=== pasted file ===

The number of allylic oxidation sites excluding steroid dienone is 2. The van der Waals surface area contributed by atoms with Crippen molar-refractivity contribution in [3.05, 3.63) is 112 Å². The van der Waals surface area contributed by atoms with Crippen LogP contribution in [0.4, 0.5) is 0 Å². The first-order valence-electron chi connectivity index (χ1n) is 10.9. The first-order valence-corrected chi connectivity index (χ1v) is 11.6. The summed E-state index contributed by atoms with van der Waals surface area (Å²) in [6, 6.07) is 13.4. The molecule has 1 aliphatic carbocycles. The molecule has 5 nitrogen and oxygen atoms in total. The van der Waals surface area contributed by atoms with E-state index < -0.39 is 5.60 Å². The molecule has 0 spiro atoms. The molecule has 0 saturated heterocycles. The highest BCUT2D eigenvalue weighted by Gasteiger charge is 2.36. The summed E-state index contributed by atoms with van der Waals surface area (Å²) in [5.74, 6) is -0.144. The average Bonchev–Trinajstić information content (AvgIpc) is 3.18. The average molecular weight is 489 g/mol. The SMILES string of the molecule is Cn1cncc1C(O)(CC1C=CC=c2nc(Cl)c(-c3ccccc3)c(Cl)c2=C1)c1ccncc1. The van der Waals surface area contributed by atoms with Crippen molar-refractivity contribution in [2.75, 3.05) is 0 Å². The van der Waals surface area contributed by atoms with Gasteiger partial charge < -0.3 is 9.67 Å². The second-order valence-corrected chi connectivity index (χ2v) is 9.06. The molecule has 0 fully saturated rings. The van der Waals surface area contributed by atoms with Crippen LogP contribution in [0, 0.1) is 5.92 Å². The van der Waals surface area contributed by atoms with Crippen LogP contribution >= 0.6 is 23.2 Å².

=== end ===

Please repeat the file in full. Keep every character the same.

The number of allylic oxidation sites excluding steroid dienone is 2. The van der Waals surface area contributed by atoms with Crippen molar-refractivity contribution in [3.05, 3.63) is 112 Å². The van der Waals surface area contributed by atoms with Crippen LogP contribution in [0.4, 0.5) is 0 Å². The first-order valence-electron chi connectivity index (χ1n) is 10.9. The first-order valence-corrected chi connectivity index (χ1v) is 11.6. The summed E-state index contributed by atoms with van der Waals surface area (Å²) in [6, 6.07) is 13.4. The molecule has 1 aliphatic carbocycles. The molecule has 5 nitrogen and oxygen atoms in total. The van der Waals surface area contributed by atoms with E-state index < -0.39 is 5.60 Å². The molecule has 0 spiro atoms. The molecule has 0 saturated heterocycles. The highest BCUT2D eigenvalue weighted by Gasteiger charge is 2.36. The summed E-state index contributed by atoms with van der Waals surface area (Å²) in [5.74, 6) is -0.144. The average Bonchev–Trinajstić information content (AvgIpc) is 3.18. The average molecular weight is 489 g/mol. The SMILES string of the molecule is Cn1cncc1C(O)(CC1C=CC=c2nc(Cl)c(-c3ccccc3)c(Cl)c2=C1)c1ccncc1. The van der Waals surface area contributed by atoms with Crippen molar-refractivity contribution in [2.75, 3.05) is 0 Å². The van der Waals surface area contributed by atoms with Gasteiger partial charge < -0.3 is 9.67 Å². The second-order valence-corrected chi connectivity index (χ2v) is 9.06. The molecule has 0 fully saturated rings. The van der Waals surface area contributed by atoms with Crippen LogP contribution in [0, 0.1) is 5.92 Å². The van der Waals surface area contributed by atoms with Crippen LogP contribution >= 0.6 is 23.2 Å².